Easter Here is Not the Same as Easter There

San Pedro Cholula is known for its fireworks on almost a daily basis.  Legend says there are 365 ancient Catholic churches, one for every day of the year here.

A family in the vicinity of the parish buys the homemade fireworks. Usually, that family that has to pick up a couple of extra jobs out of obligation to take their turn to buy the colorful and fantastically loud explosives and offer a meal for all.  They have no alternative; do it or risk excommunication from their community and all the benefits of baptism, first communion, a happy marriage, and hope for eternity.

The fireworks are not the only tradition, but many still believe that the loud pops will call the attention of deceased saints and ancestors, maybe even the Virgin herself–all who can help get their prayers answered or their loved ones out of purgatory when their loyalty is heard. Easter (Pascua) weekend was not different, just louder with peals of bells ringing in higher frequency.

The week leading up to Pascua, called Santa Semana  (Holy Week) elicits the bells. On Maundy Thursday, most people stay home after attending mass. The streets are empty.  This is the night they take their last shower until Saturday.  On Friday, the tone is somber with processionals going through the streets with downcast eyes, purple and white paper-cut flags, statues of Jesus on the cross or even dramatizations of Jesus carrying His cross and being nailed for all to see.  There are no bunnies or eggs, candy, or decor.

On Saturday, Sabado de Gloria throwing water to passerby’s is symbolic of holy cleansing.  Because of the water shortages, the government forbids this, but in smaller towns where a river is nearby, one sees small crowds of people making their way to the water to carry on the tradition.  This is the night people bathe again.  This is the night the air fills with the music of fiestas, and alcohol is bought in enormous volumes, even 10 peso bottles of tequila. It seems sacrilegious.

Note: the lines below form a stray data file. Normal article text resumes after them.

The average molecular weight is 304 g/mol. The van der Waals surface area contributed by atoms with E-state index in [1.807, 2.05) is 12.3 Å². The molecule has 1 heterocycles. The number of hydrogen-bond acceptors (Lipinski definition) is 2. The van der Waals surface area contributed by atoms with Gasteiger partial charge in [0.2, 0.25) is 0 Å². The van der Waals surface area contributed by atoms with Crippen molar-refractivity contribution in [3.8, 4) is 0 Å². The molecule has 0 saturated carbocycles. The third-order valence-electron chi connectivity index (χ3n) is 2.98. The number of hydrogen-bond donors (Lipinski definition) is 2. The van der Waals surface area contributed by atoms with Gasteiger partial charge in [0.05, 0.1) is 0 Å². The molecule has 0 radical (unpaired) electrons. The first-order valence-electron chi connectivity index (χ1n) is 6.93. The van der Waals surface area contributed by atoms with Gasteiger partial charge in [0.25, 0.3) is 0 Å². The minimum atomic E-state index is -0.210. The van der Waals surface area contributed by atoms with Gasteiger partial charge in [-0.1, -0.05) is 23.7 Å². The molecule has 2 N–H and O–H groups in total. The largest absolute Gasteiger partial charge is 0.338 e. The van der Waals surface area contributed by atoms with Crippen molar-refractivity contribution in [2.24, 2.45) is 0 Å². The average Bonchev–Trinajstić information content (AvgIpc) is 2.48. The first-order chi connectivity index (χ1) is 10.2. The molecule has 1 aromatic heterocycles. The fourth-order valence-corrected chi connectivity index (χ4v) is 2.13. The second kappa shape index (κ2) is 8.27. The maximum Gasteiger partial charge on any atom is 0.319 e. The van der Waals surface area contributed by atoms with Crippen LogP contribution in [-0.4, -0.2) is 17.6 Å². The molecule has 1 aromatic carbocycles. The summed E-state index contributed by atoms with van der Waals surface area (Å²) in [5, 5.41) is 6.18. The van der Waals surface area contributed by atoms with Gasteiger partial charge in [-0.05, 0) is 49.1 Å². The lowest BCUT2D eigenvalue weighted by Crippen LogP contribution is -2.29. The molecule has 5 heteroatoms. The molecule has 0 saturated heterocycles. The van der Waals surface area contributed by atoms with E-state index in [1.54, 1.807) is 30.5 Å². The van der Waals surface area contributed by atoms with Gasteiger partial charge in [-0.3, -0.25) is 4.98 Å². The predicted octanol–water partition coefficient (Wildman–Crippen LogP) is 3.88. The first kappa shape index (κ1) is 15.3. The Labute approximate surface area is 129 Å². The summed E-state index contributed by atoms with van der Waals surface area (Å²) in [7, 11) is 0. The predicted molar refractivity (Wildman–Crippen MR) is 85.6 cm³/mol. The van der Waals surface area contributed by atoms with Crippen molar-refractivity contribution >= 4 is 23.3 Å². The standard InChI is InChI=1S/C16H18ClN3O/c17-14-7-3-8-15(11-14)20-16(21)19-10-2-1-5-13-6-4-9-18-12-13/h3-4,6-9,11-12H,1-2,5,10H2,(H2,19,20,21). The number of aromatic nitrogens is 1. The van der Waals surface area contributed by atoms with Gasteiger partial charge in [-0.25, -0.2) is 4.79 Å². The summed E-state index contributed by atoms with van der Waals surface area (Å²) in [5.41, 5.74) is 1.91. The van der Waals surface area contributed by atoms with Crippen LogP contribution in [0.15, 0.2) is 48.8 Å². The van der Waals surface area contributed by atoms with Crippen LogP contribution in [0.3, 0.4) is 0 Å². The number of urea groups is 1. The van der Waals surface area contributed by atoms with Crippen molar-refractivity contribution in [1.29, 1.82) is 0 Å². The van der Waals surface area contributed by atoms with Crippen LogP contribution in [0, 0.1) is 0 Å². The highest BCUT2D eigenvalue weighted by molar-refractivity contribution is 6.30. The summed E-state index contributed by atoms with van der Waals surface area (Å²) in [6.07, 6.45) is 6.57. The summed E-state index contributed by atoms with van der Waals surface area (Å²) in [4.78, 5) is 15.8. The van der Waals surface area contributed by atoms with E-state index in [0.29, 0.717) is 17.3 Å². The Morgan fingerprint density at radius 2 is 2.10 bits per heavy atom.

On Resurrection Day, for those that attend their parish, they wear their nicest or newest clothes.  For many, this is perhaps the only day of the year they might attend church; it is no different for nominal evangelical Christians. The streets are again, void of the usual traffic.  All is quiet, the Resurrection of Jesus less of a cause for the ceremony that His suffering.

In a culture where the name of Jesus is not unknown to anyone, the meaning of His death and life is strangely obscure.  Which is why, in some ways, it challenging to speak of the Gospel of Grace. Why?  Because here they are so close, yet so far away.  So very far away.  Here, Jesus stays on the cross. His suffering is still happening, and the more one can share in that suffering the greater one can earn favor in heaven and heaven itself.  Which is why, when working in many of the villages where the more “simple” dwell, there is little grumbling or complaining.  They are conditioned to be content with their lot in life not out of gratitude, but more so out of the belief that if they suffer well and suffer much, divine favor will rest upon them.

Another missionary, years here longer than mine articulated his observations on Easter this way on his own blog,

“Easter morning…the Resurrection of Christ and what were these Catholic faithful doing?  They were there in their work clothes with wheelbarrows doing construction on their perpetually unfinished building. The finished work of Christ on Friday somehow only leads to their own efforts to impress God and man by showing up on Easter morning for a work project.  I assume they know that Jesus rose from the dead, but there is no understanding of the power of the Resurrection and the true purpose of the cross. For these people in that community, the events of the week merely point toward how great Mary is.  She loved her son and wept for him.  The Father cursed and abandoned the son.  The loving, faithful mother stayed with him and wept for him.  The son did as he was told. It’s an inspirational story that results in an elevation of the maternal god who loves us and weeps for us too. They’d better be about her business because for them, that’s where Easter left us.”

Many would not be able to articulate all this so precisely; it is hard-wired from generations of not being the ones colonized but conquered.  They are a people who carry the stories of generations past, connected in a way that would seem backward to the mindset of the independent, pioneering American.